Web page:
I've posted about the mistaken notion that SB1070 pretty much just requires drivers to have driver's licenses with them. SB1070 "stops" can range from traffic stops to street stops to overgrown-lawn stops.
Oh, and even if it's a traffic stop, an out-of-state driver's license is no good. It needs to be an Arizona license.
And even with traffic stops, passengers can be asked for ID. In many cases, passengers are the prime suspects. Unless we institute a mandatory national ID card, passengers aren't required to have drivers' licenses or any other form of ID.
That means during any "stop," someone who looks reasonably suspicious to a police officer and is a U.S. citizen without a driver's license is likely to take a trip down to the police station to wait until someone else can bring the proper papers.
If the "proper papers" exist.
According to an Examiner article, lots of people don't have "proper papers."
[O]nly about 68 million Americans or 22% even have passports. Probably fewer than 30% have certified birth certificates. Therefore, Arizona SB 1070 may even lead to the legal long-term imprisonment and deportation of an American citizen.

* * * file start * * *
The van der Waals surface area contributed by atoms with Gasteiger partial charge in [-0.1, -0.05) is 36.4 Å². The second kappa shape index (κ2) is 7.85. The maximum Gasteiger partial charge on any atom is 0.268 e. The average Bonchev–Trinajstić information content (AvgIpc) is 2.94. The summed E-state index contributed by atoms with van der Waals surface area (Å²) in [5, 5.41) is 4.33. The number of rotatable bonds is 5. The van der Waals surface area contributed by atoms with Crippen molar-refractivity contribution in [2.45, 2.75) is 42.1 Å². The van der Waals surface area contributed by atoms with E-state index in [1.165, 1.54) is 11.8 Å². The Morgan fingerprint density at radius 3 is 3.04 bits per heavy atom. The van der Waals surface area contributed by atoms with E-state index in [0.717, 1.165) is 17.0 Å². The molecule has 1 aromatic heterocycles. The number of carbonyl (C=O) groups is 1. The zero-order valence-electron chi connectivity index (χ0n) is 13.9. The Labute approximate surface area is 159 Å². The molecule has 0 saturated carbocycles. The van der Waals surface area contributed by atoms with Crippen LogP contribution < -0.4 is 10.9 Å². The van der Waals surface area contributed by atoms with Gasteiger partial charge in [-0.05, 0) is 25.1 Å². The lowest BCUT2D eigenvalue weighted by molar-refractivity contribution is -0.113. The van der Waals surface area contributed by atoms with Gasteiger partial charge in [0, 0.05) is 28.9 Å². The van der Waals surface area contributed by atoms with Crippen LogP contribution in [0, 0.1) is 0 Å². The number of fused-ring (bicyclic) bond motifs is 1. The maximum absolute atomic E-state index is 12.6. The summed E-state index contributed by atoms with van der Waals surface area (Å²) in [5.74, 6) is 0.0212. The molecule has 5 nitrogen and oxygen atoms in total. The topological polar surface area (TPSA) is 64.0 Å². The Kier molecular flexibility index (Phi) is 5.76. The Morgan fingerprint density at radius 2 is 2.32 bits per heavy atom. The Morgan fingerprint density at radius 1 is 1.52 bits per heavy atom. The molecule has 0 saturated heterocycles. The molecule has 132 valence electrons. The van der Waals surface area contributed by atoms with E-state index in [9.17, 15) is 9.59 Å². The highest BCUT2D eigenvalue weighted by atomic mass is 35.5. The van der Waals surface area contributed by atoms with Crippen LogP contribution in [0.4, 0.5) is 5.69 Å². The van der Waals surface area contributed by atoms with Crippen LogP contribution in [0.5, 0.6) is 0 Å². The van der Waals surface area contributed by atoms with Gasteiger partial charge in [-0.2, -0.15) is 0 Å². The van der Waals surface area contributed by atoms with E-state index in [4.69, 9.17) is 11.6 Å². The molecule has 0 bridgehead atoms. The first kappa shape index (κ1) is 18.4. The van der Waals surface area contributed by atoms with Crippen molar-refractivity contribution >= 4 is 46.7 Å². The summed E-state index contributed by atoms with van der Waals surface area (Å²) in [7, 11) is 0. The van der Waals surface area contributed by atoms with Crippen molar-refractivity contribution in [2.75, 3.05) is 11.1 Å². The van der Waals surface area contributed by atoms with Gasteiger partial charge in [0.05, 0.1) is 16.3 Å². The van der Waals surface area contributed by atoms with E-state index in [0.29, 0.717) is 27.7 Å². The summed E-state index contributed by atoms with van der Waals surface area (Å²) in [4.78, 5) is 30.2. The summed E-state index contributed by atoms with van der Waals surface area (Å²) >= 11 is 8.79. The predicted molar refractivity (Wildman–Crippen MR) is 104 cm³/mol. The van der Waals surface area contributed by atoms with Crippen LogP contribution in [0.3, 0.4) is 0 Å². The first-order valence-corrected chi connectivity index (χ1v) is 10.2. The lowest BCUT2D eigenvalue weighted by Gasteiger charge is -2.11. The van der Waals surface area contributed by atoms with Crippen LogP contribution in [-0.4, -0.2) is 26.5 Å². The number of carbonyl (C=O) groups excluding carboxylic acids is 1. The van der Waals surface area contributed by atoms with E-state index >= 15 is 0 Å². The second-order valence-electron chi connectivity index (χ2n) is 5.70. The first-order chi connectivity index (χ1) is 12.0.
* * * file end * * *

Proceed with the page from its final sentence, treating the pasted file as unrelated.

I haven't checked the accuracy of the numbers, but even if they're not exactly correct, it points to a serious problem for U.S. citizens who are considered "reasonably suspicious" by a police officer. It could take a considerable amount of time and effort to determine that person's legality.
But I qualify as white, so I guess I shouldn't worry. It won't happen to me.
Though maybe I should think about how I would feel if I was wrongly hauled down to the police station simply because I didn't have papers on me, and my family had to dig up the proper papers, if I had them.
Or how I would feel if it was my wife. Or my mother. Or my grandmother. Or my child. Or . . .
But there I go again, using that liberal, bleeding heart empathy gene that seems to be missing from most conservatives' DNA.